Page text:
Today’s Prayer Focus

That's What I Am

MPA Rating: PG-Rating (MPA) for thematic material throughout, language and some bullying.
Moral Rating: not reviewed
Moviemaking Quality:
Primary Audience: Kids Family
Genre: Family Drama Comedy
Length: 1 hr. 41 min.
Year of Release: 2011
USA Release: April 29, 2011 (limited)
DVD: May 17, 2011
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Relevant Issues
Copyright, World Wrestling Entertainment (WWE)



Teen Qs—Christian Answers for teenagers
Teens—Have questions? Find answers in our popular TeenQs section. Get answers to your questions about life, dating and much more.


GAY—What’s wrong with being gay? Answer
Homosexual behavior versus the Bible: Are people born gay? Does homosexuality harm anyone? Is it anyone’s business? Are homosexual and heterosexual relationships equally valid?

What about gays needs to change? Answer
It may not be what you think.

BULLIES—When someone picks on my child, should I tell him to fight back or turn the other cheek? Answer

teachers and students






Featuring Ed HarrisMr. Simon
Molly Parker … Mrs. Nichol
Randy Orton … Ed Freel
Amy Madigan … Principal Kelner
Chase Ellison … Andy Nichol
See all »
Director Michael Pavone
Producer Samuel Goldwyn Company
World Wrestling Entertainment (WWE)
Nancy Hirami … co-producer
Todd Lewis … line producer
Distributor World Wrestling Entertainment (WWE)

“I’m a teacher. I’m a singer. I’m a writer.”

Here’s what the distributor says about their film: “Set during the mid-1960s, about a bright 12-year-old boy whose English teacher (Harris) pairs him up on a project with the school’s biggest outcast and social pariah, Stanley (‘Big Red’). When Andy watches Stanley fearlessly confront a school bully, a series of events is unleashed that changes the lives of the boys and their teacher. Madigan plays the school’s principal, while Orton portrays the father of the bully who campaigns to get the teacher fired.

12-year-old Andy Nichol (Chase Ellison) is a bright student who, like most kids his age, will do anything to avoid conflict for fear of suffering overwhelming ridicule and punishment from his junior high school peers. Sporting thick orange hair, a head too big for his body and ears too big for his head, ‘Big G’ has been the object of ridicule since grade school. Before long, Andy will learn that there was truly a method behind Mr. Simon’s madness as to why he teamed these two up. As the story unfolds, Mr. Simon finds himself the target of a malicious rumor after Principal Kelner (Amy Madigan) suspends a school bully for brutally beating up a female classmate who he thinks has ‘cooties.’ When Andy watches ‘Big G’ fearlessly confront the school bully, a series of events are triggered, which change the lives of both young men—and their teacher—forever. Much to Andy’s surprise ‘Big G’ is brilliant, kind, tolerant and a decent human being, who has more dignity than anyone Andy has ever encountered.”

Volunteer reviewer needed for this movie

See list of Relevant Issues—questions-and-answers.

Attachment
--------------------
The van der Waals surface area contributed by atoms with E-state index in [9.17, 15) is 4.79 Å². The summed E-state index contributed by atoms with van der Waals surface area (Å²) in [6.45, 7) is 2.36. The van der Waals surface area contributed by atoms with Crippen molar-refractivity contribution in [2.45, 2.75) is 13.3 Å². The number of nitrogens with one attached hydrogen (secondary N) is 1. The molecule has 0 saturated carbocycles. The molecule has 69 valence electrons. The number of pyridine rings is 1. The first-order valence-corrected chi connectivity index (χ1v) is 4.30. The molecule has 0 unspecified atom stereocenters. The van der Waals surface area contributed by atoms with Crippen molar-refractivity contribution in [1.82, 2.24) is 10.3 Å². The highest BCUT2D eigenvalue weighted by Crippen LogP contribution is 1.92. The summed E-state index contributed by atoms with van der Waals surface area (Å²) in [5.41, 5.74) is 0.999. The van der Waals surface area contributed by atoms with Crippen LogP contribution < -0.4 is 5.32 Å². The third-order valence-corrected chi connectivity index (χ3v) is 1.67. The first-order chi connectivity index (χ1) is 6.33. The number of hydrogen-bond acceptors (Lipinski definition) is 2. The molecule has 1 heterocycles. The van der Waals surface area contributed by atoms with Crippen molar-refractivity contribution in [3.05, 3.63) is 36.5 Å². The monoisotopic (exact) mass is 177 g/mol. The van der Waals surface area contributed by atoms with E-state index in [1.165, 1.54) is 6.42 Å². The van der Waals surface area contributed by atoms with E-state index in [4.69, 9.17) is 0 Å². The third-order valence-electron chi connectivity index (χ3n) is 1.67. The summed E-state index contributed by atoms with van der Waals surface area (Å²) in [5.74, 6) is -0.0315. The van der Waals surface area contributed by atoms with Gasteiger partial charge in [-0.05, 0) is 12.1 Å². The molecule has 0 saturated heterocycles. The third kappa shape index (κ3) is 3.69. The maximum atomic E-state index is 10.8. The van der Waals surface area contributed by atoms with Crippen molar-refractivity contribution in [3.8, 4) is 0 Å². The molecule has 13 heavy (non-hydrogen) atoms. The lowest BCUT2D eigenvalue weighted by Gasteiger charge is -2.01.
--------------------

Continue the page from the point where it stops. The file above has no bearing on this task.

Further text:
Viewer CommentsSend your comments
Positive—This is a really good, thought-provoking movie, that brings a lot of laughs to boot! Parents may not want younger children to watch it, because this film covers the delicate subjects of puberty and homosexuality, but it comes from a completely naive and innocent perspective, and might spark (as it did in my family) important discussions among older kids about how dangerous it is to spread rumors without knowing the facts… also, how important it is to show Christ’s light in us by treating everyone with kindness and respect, even if they don’t believe the same things we do.
My Ratings: Moral rating: Better than Average / Moviemaking quality: 4
Kadie Jo, age 19 (USA)
Negative—My wife and I were unprepared for the barrage of on-screen immorality that we would receive from having viewed this film in its entirety. As a matter of fact, the only reason that we finished it was to complete our notes about it.

To sum up my review: I do not recommend this movie to any age group. It is offensive on numerous levels to Christians and non-Christians alike. I had read a synopsis about the movie and decided that it would be a cute movie about kids struggling with bullies in a time period where behavior was cleaner. And, like most movies of its genre, it would have a redeeming ending where lessons were learned by all. I was terribly mistaken.

The child actors used vile language a lot. They were violent towards each other. The Lord’s name was used in vain repeatedly. The girl whom the main character likes has “gone steady with everyone else.” All the boys liked her because she was the most promiscuous. She requires “payment” (in the form of a gift) before she will “go steady” with anyone. She times the boys with a stopwatch, as if payment only buys so much time. The boy’s mother approves of and encourages the boy to “go steady,” though never clarifies what all activities that includes.

The bully’s father (a bully himself) seems to be the only one who has a problem with the teacher being a homosexual, as if anyone who disagrees with the lifestyle is one of these. It paints homosexual behavior as having nothing to do with character.

There is no redemption in the end of the movie. The bullies are still bullies. The girl is still a prostitute in the making. The boy just gains some self confidence and that’s supposed to be enough. And, just when you think that the offensive movie is finally over, the credits also include “where are they now” biographies of several of the characters. This includes the mentioning of illegal drug use and some additional offensive language. Don’t watch the movie. You aren’t missing anything.
My Ratings: Moral rating: Extremely Offensive / Moviemaking quality: 2
Levi, age 32 (USA)

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